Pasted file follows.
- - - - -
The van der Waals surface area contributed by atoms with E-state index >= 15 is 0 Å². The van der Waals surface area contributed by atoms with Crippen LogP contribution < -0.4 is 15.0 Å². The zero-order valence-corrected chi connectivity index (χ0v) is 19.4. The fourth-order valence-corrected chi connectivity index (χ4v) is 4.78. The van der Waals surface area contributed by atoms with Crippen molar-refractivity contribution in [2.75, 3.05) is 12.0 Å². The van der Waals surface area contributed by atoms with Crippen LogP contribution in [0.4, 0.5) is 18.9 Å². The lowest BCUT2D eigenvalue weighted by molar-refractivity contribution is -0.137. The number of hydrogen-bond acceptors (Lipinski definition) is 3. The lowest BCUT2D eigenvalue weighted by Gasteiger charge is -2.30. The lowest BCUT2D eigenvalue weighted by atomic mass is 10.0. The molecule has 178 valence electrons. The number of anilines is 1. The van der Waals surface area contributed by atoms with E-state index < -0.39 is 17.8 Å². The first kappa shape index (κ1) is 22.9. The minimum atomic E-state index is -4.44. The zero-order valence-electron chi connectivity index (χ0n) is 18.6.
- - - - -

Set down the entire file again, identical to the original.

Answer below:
The van der Waals surface area contributed by atoms with E-state index >= 15 is 0 Å². The van der Waals surface area contributed by atoms with Crippen LogP contribution < -0.4 is 15.0 Å². The zero-order valence-corrected chi connectivity index (χ0v) is 19.4. The fourth-order valence-corrected chi connectivity index (χ4v) is 4.78. The van der Waals surface area contributed by atoms with Crippen molar-refractivity contribution in [2.75, 3.05) is 12.0 Å². The van der Waals surface area contributed by atoms with Crippen LogP contribution in [0.4, 0.5) is 18.9 Å². The lowest BCUT2D eigenvalue weighted by molar-refractivity contribution is -0.137. The number of hydrogen-bond acceptors (Lipinski definition) is 3. The lowest BCUT2D eigenvalue weighted by Gasteiger charge is -2.30. The lowest BCUT2D eigenvalue weighted by atomic mass is 10.0. The molecule has 178 valence electrons. The number of anilines is 1. The van der Waals surface area contributed by atoms with E-state index < -0.39 is 17.8 Å². The first kappa shape index (κ1) is 22.9. The minimum atomic E-state index is -4.44. The zero-order valence-electron chi connectivity index (χ0n) is 18.6.